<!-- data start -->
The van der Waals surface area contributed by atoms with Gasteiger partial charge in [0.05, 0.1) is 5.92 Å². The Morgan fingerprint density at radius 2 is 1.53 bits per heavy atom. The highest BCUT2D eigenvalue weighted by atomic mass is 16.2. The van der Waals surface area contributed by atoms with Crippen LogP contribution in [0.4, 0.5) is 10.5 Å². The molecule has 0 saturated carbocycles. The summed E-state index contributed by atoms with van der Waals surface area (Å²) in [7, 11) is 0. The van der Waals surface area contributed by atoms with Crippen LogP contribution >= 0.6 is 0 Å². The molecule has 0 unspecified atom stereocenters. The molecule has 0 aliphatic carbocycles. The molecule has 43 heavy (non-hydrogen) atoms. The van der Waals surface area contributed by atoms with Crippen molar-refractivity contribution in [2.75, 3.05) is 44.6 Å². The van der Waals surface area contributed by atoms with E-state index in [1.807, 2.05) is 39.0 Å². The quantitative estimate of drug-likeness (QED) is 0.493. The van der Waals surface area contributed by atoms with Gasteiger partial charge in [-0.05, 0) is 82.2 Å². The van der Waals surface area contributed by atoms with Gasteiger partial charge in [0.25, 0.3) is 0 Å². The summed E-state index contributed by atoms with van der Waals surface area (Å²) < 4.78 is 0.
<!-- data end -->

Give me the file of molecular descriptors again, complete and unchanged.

The van der Waals surface area contributed by atoms with Gasteiger partial charge in [0.05, 0.1) is 5.92 Å². The Morgan fingerprint density at radius 2 is 1.53 bits per heavy atom. The highest BCUT2D eigenvalue weighted by atomic mass is 16.2. The van der Waals surface area contributed by atoms with Crippen LogP contribution in [0.4, 0.5) is 10.5 Å². The molecule has 0 saturated carbocycles. The summed E-state index contributed by atoms with van der Waals surface area (Å²) in [7, 11) is 0. The van der Waals surface area contributed by atoms with Crippen LogP contribution >= 0.6 is 0 Å². The molecule has 0 unspecified atom stereocenters. The molecule has 0 aliphatic carbocycles. The molecule has 43 heavy (non-hydrogen) atoms. The van der Waals surface area contributed by atoms with Crippen molar-refractivity contribution in [2.75, 3.05) is 44.6 Å². The van der Waals surface area contributed by atoms with E-state index in [1.807, 2.05) is 39.0 Å². The quantitative estimate of drug-likeness (QED) is 0.493. The van der Waals surface area contributed by atoms with Gasteiger partial charge in [-0.05, 0) is 82.2 Å². The van der Waals surface area contributed by atoms with Gasteiger partial charge in [0.25, 0.3) is 0 Å². The summed E-state index contributed by atoms with van der Waals surface area (Å²) < 4.78 is 0.